Think long, think wrong. Not a bad concept for putting. Most of what you see as you walk up to the green and eyeball your pending putt is what you’ll see when you throw down Camillo “Spiderman” Villegas style behind the ball anyway. Grain, growth, stimpmeter, direction, sleep deprivation, they all play a part in how the ball will react on it’s way home but, let’s face it, how many of us hit the line and speed we intended most of the time anyway.
A world of information is available about putting and most is aimed at the mechanical side of stroking a putt, not reading the green to begin with. The grain of grass and slope of the surface are your primary concerns. Grain can be read at the cup by looking at the way it lays over the lip. The straggly looking blades have been pulled up by the mower and indicate its grain destination rather than origination, so read it as growing towards them. Grain will affect a putt whether it’s into the grain to slow it down, with the grain to speed it up or across the grain to influence the break. Take some time to familiarize yourself with the greens prior to a round and try to realize the grains effect from every angle. Normally this can be accomplished by putting in the four to eight foot range from every angle.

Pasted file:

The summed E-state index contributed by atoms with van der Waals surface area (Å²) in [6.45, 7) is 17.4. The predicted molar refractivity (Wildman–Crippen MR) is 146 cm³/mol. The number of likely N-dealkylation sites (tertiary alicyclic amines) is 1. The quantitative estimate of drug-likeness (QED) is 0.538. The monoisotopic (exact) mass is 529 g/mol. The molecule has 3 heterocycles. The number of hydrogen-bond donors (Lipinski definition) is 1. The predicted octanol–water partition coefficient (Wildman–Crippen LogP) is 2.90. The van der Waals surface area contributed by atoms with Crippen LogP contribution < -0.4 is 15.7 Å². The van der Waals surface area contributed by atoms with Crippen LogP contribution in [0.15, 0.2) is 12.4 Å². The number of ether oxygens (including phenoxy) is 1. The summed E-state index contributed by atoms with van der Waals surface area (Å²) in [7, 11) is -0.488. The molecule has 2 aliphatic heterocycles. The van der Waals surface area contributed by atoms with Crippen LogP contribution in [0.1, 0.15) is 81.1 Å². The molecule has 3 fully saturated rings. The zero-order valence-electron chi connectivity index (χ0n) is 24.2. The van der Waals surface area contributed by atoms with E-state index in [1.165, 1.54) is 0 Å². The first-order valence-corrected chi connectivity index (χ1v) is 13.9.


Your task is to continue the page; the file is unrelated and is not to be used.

Reading slope requires patience and practice. Speed influences the amount of break a ball will have on any given sloping putt. Set yourself up on a gentle slope and putt three balls at the hole, one with the minimum amount of speed needed to die in the cup, one that will run past the cup eight to ten inches and one that will run past about two feet. Each speed will require a different amount of break, less for faster putts and more for slower. The middle putt is the ideal in most situations and should be the focus of speed and slope during the course of a round.
If you watch a PGA golf tournament on television or see one in person you will quickly find there isn’t a set way all professionals read the greens. It is most definitely an art form with emphasis placed on dedicated practice and situational exposure. Keep your cool, trust your instincts, go with your first inclination and most of the time your ball won’t bounce off a spike mark while it’s rolling dead center in the heart. You’ve never learned anything in your life that was difficult without a tremendous amount of training and practice, and reading a green is no exception.